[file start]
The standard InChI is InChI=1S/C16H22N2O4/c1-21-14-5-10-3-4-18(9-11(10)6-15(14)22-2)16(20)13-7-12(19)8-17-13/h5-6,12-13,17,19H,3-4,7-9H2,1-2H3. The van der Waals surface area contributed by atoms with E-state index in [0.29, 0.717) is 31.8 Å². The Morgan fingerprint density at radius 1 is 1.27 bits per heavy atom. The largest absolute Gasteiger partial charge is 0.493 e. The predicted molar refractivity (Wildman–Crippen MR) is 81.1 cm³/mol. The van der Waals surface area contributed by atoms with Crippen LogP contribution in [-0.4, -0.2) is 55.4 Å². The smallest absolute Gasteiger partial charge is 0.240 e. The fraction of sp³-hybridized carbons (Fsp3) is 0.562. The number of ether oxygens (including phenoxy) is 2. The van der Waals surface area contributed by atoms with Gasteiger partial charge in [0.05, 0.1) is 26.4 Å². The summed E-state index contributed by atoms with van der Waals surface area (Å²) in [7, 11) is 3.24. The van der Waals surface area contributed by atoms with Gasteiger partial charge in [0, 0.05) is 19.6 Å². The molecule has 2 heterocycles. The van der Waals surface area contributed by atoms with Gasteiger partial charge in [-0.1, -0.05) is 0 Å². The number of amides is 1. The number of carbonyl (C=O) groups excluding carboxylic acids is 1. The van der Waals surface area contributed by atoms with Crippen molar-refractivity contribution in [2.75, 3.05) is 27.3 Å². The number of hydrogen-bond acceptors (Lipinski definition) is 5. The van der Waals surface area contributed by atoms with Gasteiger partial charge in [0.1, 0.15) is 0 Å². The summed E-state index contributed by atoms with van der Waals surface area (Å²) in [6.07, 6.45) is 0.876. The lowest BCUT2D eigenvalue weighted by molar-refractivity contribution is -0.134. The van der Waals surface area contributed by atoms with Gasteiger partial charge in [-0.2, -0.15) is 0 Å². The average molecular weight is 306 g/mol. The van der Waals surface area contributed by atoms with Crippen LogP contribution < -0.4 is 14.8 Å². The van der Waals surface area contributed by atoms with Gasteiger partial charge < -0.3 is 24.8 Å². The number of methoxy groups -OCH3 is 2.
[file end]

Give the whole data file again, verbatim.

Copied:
The standard InChI is InChI=1S/C16H22N2O4/c1-21-14-5-10-3-4-18(9-11(10)6-15(14)22-2)16(20)13-7-12(19)8-17-13/h5-6,12-13,17,19H,3-4,7-9H2,1-2H3. The van der Waals surface area contributed by atoms with E-state index in [0.29, 0.717) is 31.8 Å². The Morgan fingerprint density at radius 1 is 1.27 bits per heavy atom. The largest absolute Gasteiger partial charge is 0.493 e. The predicted molar refractivity (Wildman–Crippen MR) is 81.1 cm³/mol. The van der Waals surface area contributed by atoms with Crippen LogP contribution in [-0.4, -0.2) is 55.4 Å². The smallest absolute Gasteiger partial charge is 0.240 e. The fraction of sp³-hybridized carbons (Fsp3) is 0.562. The number of ether oxygens (including phenoxy) is 2. The van der Waals surface area contributed by atoms with Gasteiger partial charge in [0.05, 0.1) is 26.4 Å². The summed E-state index contributed by atoms with van der Waals surface area (Å²) in [7, 11) is 3.24. The van der Waals surface area contributed by atoms with Gasteiger partial charge in [0, 0.05) is 19.6 Å². The molecule has 2 heterocycles. The van der Waals surface area contributed by atoms with Gasteiger partial charge in [-0.1, -0.05) is 0 Å². The number of amides is 1. The number of carbonyl (C=O) groups excluding carboxylic acids is 1. The van der Waals surface area contributed by atoms with Crippen molar-refractivity contribution in [2.75, 3.05) is 27.3 Å². The number of hydrogen-bond acceptors (Lipinski definition) is 5. The van der Waals surface area contributed by atoms with Gasteiger partial charge in [0.1, 0.15) is 0 Å². The summed E-state index contributed by atoms with van der Waals surface area (Å²) in [6.07, 6.45) is 0.876. The lowest BCUT2D eigenvalue weighted by molar-refractivity contribution is -0.134. The van der Waals surface area contributed by atoms with Gasteiger partial charge in [-0.2, -0.15) is 0 Å². The average molecular weight is 306 g/mol. The van der Waals surface area contributed by atoms with Crippen LogP contribution < -0.4 is 14.8 Å². The van der Waals surface area contributed by atoms with Gasteiger partial charge < -0.3 is 24.8 Å². The number of methoxy groups -OCH3 is 2.